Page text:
Tuesday, May 15, 2007

Brief History of Wheat - Part Two

Here's the rest of yesterday's wheat history article...

It has been said that the first evidence of wheat was discovered in the Middle East. When farmers started supplying enough crops to feed people from other lands, trading between the diverse cultures began. Ultimately wheat made it's way from the Middle East to England and other countries, then into the United States with Columbus back in the late 1400s and early 1500s. Over time, the growing of wheat spread to many continents and countries and is still one of the highest producing crops in the world.

All of the wheat grains were eaten or ground whole with the bran, germ, and endosperm parts of the wheat still intact. However, a new way of milling took hold in the wheat business when the industrialization wave hit America in the later 1800s. These manufacturers started removing the bran and germ from the wheat, because it meant that the wheat products could sit longer on grocery store shelves without spoiling. However, during this process almost all the essential vitamins and minerals (not to mention the dietary fiber from the bran) were removed. Since that time there have been increasingly more health problems throughout America and other countries.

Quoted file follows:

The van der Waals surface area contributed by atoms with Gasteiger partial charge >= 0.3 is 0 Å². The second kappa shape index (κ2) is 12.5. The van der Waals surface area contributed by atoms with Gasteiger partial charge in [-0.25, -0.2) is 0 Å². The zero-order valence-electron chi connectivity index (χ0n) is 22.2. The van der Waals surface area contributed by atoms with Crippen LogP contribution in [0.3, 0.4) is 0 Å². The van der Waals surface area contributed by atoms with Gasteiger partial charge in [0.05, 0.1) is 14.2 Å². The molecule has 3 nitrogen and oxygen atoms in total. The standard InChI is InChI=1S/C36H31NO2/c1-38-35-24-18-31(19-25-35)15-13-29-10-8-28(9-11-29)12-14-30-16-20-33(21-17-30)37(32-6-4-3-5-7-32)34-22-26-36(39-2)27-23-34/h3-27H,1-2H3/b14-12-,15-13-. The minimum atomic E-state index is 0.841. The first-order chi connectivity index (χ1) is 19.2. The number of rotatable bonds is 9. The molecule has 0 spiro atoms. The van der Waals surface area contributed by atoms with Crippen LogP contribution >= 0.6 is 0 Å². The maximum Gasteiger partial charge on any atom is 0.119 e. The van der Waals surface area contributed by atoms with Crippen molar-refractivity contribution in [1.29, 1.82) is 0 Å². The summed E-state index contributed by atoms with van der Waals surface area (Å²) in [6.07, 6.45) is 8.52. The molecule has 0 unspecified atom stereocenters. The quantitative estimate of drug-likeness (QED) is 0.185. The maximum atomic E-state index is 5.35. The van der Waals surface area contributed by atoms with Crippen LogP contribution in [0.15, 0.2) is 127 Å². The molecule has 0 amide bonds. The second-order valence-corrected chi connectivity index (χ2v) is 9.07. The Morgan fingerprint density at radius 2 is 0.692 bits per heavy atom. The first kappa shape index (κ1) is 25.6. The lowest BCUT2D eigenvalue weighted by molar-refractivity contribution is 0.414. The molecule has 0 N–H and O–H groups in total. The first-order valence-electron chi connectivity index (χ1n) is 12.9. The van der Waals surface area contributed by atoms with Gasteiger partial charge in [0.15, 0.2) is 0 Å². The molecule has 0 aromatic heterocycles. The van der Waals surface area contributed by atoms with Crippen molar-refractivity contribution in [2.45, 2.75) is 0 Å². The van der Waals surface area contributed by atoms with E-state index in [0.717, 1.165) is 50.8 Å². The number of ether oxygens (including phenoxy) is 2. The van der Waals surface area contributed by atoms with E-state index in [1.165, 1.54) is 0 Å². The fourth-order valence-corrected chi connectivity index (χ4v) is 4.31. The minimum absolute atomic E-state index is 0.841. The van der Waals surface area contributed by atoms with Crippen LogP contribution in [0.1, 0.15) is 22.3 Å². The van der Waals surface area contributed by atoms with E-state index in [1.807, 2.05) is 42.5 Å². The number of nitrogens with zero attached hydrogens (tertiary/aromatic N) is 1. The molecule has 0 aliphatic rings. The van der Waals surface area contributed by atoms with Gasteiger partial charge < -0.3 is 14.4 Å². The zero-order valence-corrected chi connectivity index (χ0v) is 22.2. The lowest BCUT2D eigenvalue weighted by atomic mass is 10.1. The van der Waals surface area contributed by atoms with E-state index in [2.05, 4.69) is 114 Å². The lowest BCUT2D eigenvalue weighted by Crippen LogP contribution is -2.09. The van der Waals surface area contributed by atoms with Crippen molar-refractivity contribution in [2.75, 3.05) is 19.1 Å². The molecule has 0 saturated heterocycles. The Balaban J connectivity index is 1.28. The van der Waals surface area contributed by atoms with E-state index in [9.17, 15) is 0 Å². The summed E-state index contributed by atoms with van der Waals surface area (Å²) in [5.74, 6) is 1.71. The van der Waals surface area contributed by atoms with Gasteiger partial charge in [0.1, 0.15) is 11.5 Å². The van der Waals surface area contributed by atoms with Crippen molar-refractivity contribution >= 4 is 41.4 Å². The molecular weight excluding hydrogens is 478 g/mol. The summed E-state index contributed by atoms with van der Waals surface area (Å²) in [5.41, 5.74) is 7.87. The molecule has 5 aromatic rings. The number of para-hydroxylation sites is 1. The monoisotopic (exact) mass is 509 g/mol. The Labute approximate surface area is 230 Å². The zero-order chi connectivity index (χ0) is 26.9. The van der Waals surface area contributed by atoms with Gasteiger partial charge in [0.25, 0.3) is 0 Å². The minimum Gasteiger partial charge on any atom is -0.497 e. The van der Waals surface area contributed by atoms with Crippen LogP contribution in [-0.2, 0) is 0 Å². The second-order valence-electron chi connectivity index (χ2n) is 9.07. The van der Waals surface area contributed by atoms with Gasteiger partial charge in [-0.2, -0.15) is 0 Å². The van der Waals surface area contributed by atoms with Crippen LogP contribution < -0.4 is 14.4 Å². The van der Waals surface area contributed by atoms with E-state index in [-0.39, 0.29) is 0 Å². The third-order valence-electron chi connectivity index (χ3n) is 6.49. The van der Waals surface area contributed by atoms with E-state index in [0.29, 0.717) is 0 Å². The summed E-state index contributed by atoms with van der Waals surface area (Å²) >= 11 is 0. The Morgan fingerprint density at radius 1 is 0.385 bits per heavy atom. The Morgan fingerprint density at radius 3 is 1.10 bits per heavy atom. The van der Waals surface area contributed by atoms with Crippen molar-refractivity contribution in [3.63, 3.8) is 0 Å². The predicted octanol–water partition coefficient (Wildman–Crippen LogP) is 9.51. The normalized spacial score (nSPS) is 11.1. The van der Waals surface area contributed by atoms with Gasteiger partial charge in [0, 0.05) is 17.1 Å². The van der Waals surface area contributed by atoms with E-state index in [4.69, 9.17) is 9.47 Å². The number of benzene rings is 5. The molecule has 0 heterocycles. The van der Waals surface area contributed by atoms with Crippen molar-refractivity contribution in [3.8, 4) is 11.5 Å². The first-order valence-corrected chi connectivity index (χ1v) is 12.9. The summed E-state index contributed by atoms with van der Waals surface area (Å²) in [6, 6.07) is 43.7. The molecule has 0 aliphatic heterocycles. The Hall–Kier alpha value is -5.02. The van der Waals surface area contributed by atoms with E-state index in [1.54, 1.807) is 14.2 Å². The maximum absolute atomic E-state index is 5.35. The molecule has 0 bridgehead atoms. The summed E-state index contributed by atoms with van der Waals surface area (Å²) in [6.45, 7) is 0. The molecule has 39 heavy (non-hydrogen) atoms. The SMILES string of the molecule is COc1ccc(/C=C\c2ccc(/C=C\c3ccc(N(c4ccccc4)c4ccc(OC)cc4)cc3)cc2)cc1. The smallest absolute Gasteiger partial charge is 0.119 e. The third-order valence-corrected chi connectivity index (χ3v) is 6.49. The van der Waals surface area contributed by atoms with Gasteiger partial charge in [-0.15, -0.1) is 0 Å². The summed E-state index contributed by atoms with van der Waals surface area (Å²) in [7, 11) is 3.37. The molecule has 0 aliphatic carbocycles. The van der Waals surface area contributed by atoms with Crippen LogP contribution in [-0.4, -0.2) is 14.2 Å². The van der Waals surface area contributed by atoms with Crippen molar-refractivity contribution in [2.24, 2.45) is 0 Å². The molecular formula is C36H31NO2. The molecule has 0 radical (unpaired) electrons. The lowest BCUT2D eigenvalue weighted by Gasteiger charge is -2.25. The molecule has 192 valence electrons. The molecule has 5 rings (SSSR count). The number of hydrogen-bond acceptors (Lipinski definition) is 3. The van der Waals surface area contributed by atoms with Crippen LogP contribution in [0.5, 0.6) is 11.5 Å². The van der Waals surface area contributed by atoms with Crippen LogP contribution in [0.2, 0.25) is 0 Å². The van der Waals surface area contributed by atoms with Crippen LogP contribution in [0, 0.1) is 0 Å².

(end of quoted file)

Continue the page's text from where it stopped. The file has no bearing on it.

Wheat in it's unrefined form has the attention of nutrition experts of today due to how it contains nutrients, fiber and phytochemicals that the body needs. Let's get back to eating wheat when it's whole and stop eating the refined grains, after all the people long before us ate it this way with no problem. In some cases, they even lived longer than we do now!

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